Get on your e-bike

Electric bikes are becoming more common in Europe and China, but Australia is lagging. Given the number of short, inefficient one person car trips, we have the opportunity to pursue a more sustainable transport solution.

Electric bikes are moving from an occasional oddity seen around town to a growing presence in clean transport in Australia.

Their popularity is increasing because of the rising costs associated with cars, the spread of environmental consciousness and a push by people who want to cycle without feeling exhausted at the end of their trip.  

Though exact numbers are hard to come by, industry sources say there are now thousands of electric bikes in Australia. E-bike sales have spiked in Europe in recent years – more than 700,000 were sold in western Europe in 2011 – and in China there are 120 million electric bikes (2010 figures).

If continental European cities are any example, an Australian city with a strong bicycle culture like Melbourne is likely to experience an e-bike boom in coming years. Some high-end car manufacturers like Daimler and Audi have even come out with their own prototype e-bikes.

E-bikes consist of a bicycle or a bicycle-like frame fitted with an electric motor, either frame-mounted or in one of the wheel hubs. The motor is usually powered by a light, lithium-based battery through an electronic speed controller.

On-road e-bikes come in two forms: ‘pedal-assisted’ and ‘throttle-control’.

Pedal-assisted bikes, which only work when a person is pedalling, have a motor of a maximum 250 watts in Australia that generally cuts out when travelling at 25 kilometres/hour. No pedalling is needed when on a throttle-control bike, which can do all the work for you with a motor of up to 200 watts. The average range on a single charge of battery is in the order of 20-40 kilometres.

The rise and potential of electric bikes as a substitute for car travel comes down to a number of factors. Firstly, e-bikes allow more people to cycle – older people and the less fit are able to get on a bike where the effort of pedalling is reduced. A survey by the British Electric Bicycle Association found more than a third of buyers were aged in their 50s. Riding up hills is made easier, and they extend the distance many people can cycle, allowing more car trips to be replaced by the bike.

When you consider that perhaps the majority of car trips are 30 kilometres or less with only one person in the car, it makes sense to replace the petrol-guzzling motor vehicle with an electric bike. More people are coming to this conclusion.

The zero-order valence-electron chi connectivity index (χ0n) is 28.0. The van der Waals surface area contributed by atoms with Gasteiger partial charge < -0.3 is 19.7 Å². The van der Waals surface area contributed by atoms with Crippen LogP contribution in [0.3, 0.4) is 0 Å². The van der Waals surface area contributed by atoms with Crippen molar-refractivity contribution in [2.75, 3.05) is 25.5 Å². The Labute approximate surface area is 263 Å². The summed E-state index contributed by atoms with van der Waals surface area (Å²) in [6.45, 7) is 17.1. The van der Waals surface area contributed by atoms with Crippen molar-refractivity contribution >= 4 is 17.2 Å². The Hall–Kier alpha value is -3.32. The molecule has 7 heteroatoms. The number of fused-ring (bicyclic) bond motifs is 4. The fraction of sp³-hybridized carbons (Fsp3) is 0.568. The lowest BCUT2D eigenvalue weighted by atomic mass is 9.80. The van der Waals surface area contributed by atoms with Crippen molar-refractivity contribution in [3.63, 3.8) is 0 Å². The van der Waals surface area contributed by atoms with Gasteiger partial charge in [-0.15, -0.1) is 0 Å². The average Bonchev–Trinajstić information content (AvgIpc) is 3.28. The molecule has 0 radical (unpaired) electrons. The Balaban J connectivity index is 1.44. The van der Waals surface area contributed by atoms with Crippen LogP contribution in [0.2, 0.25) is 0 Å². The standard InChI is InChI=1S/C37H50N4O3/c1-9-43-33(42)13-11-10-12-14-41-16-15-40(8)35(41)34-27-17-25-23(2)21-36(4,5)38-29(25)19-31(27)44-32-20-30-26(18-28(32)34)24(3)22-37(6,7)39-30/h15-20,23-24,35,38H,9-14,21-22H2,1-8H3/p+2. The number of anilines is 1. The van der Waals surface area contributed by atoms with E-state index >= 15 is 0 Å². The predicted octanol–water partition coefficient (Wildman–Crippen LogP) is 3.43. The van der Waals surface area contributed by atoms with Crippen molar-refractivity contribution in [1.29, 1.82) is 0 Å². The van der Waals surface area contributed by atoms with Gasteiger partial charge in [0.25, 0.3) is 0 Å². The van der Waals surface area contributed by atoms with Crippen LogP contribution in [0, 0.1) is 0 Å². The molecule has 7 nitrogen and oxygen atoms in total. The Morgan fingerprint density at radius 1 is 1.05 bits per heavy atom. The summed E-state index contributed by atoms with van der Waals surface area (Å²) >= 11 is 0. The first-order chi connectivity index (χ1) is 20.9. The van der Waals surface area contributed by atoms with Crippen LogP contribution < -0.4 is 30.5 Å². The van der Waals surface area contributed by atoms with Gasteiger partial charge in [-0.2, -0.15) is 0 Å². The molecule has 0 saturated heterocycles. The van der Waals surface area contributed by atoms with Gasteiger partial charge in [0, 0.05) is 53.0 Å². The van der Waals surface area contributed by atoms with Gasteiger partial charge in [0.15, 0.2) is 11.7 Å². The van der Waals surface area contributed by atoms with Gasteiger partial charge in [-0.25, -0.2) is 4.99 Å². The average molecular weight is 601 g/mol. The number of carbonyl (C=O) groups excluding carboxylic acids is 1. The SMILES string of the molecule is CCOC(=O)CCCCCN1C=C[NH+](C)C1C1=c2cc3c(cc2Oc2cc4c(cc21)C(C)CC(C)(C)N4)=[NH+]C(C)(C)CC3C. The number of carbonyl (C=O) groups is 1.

In cities like Melbourne, bicycles have become a favourite for people commuting to work, but they mean workers arrive sweaty, in need of a shower and a change of clothes. Electric bikes can eliminate sweaty cycling and the need for work-time showering, and batteries can be recharged under the desk at work.  

What’s more there is no need to replace an existing bicycle with an e-bike. In recent years conversion kits have appeared that allow people with a few tools and a little DIY know-how to add a motor to virtually any bike. Some conversion kits come with small solar panels for the solar charging of batteries.

One of the most compelling reasons for electric bikes in comparison to other, more traditional forms of transport, relates to the efficiency of weight being moved. A car, bus, tram or train is incredibly heavy compared with its passenger(s). A small car like the Daihatsu Charade weighs over a tonne, yet often carries a sole driver generally weighing less than 100 kilograms. In moving that person from one point to another, effectively the car is coming along for the ride – at a huge trade off in efficiency. A bicycle or electric bike turns this equation around with the bike weighing a small proportion of the vehicle/commuter combination.

As Australians look forward to cleaner, electric transport, the government would do well to review the current regulations and restrictions on e-bikes. Fit cyclists can push over 800 watts with their legs, yet e-bike motors are restricted to a maximum of 250 watts. Many cyclists regularly travel at a speed over 35 kilometres/hour yet electric bike motors cut out at 25 kilometres/hour. In the US there are no power limits for e-bikes.

Despite this challenge, the future for electric bikes, as a mode of clean transport for people of all ages and levels of fitness, is looking increasingly positive. 

Electric bikes will be one of the features at the Alternative Technology Association’s Electric Vehicle Expo in Melbourne on Saturday, April 13, at Swinburne University. For more information visit

John Knox is the Alternative Technology Association’s technical expert. 

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